Lessons learned from the CEO Strength Coach by Ron McKeefery
think I stopped writing book reports in high school. I always found it difficult to enjoy reading a book with the knowledge that I was going to be assessed on my ability to regurgitate information or explain my interpretation of the book… Which typically wasn’t how it was meant to be interpreted anyway.
I bought the CEO Strength Coach by Ron McKeefery about a month ago in hopes it may be able to provide a better insight as to how you can better structure the role of a strength and conditioning coach as a progressive career.
While it wasn’t exactly what I had expected with the majority of the content more applicable to the professional sporting scene in the US, I definitely picked up some valuable insights that I feel would assist anyone looking to get the most out of their professional career.
So I decided to write a mini book report with the knowledge that no one really cares what I’ve taken from it, nor will they mind if the message I took away from it wasn’t really the message at all. I’m sharing this with the simply goal to provide more insight as to how you may get the most out of your professional career with 3 main takeaways I got from this book
1. What is more important to you – money, pride or advancement?
These are three things that the Author believes motivates people to choose to pursue a particular career.
From your career are you predominantly seeking money, pride, or advancement? Are you motivated by a big pay check? By a title or responsibility? Or by the opportunity for personal and professional growth?
There is no right or wrong answer to this question. It is equally OK to be motivated by money and the opportunities that it may bring for you and your family as it is by the opportunity for personal and professional growth. Becoming clear on your personal motivation will support you in ensuring that you are making a decision that is alined with your life journey.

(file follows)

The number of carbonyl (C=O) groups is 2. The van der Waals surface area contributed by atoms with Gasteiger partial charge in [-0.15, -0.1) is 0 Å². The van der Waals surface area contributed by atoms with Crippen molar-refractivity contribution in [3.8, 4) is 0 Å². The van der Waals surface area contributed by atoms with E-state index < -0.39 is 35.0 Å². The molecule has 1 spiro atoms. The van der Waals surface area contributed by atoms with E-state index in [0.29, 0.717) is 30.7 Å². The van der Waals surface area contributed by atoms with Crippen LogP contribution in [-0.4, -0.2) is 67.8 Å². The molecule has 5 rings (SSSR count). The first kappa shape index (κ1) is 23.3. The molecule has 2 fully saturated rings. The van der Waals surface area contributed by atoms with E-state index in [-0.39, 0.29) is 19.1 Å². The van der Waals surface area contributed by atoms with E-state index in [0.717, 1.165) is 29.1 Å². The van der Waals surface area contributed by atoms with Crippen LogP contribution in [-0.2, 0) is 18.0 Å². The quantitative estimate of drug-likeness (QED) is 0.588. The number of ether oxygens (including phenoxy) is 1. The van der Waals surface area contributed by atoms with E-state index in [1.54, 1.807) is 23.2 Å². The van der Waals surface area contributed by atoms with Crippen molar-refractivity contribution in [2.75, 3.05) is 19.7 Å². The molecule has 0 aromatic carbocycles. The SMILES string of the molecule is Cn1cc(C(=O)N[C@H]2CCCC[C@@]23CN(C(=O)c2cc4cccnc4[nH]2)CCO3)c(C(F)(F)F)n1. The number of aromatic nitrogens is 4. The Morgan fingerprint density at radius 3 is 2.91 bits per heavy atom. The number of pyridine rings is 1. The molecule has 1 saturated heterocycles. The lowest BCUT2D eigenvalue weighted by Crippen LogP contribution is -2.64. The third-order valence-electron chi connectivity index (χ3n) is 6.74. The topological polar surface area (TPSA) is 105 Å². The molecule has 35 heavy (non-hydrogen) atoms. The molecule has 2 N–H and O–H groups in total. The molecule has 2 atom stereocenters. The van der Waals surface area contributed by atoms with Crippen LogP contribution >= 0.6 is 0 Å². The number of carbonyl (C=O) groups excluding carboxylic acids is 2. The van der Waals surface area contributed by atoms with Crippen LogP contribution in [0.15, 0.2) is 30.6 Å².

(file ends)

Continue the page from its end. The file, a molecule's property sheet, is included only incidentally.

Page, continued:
2. ‘As an S&C coach, you will never be paid what you are worth, provided the sacrifice you often have to make, even when you are making hundreds of thousands of dollars a year.’
This is phrase the author tells any potential new coach at their first interview. Man, I wish someone had told me that at the start of my working career. I don’t believe that we are entitled to anything. As humans, we deserve very little. Despite this, I believed to some degree that the harder I worked, the more likely I was to see some sort of ‘reward’ whether that be financial or in terms of progression.
Truth of the matter is that a lot of businesses that are limited to what they can provide fiscally by either revenue or budgets set from above. If you’ve identified that your primary motivation to work is money, then you’d probably be best picking a role that provides you with a secure salary and clear expectations of your role. If you’re motivated my personal growth – know that if you’ve chosen the right role your ‘compensation’ for your time and effort will be just that – growth. While logically that made sense in my head, we are told as a society that we work for money so for a long time I worked harder with that end goal in mind.
But as we’ve just seen, that is not the only reason why we work. What I came to learn that if you are truly working a job you love, money won’t be the motivator. It is just a by product of a passion that you are realising. The only time money has become a driver for me is when I’ve been unable to pay my mortgage or when I didn’t have enough money in my account to buy a plane ticket. In those circumstances, I’ve typically done roles that have temporarily satisfied my bank account, not my soul. This is OK as a temporary fix however is not a long term solution. Which leads me to my next point.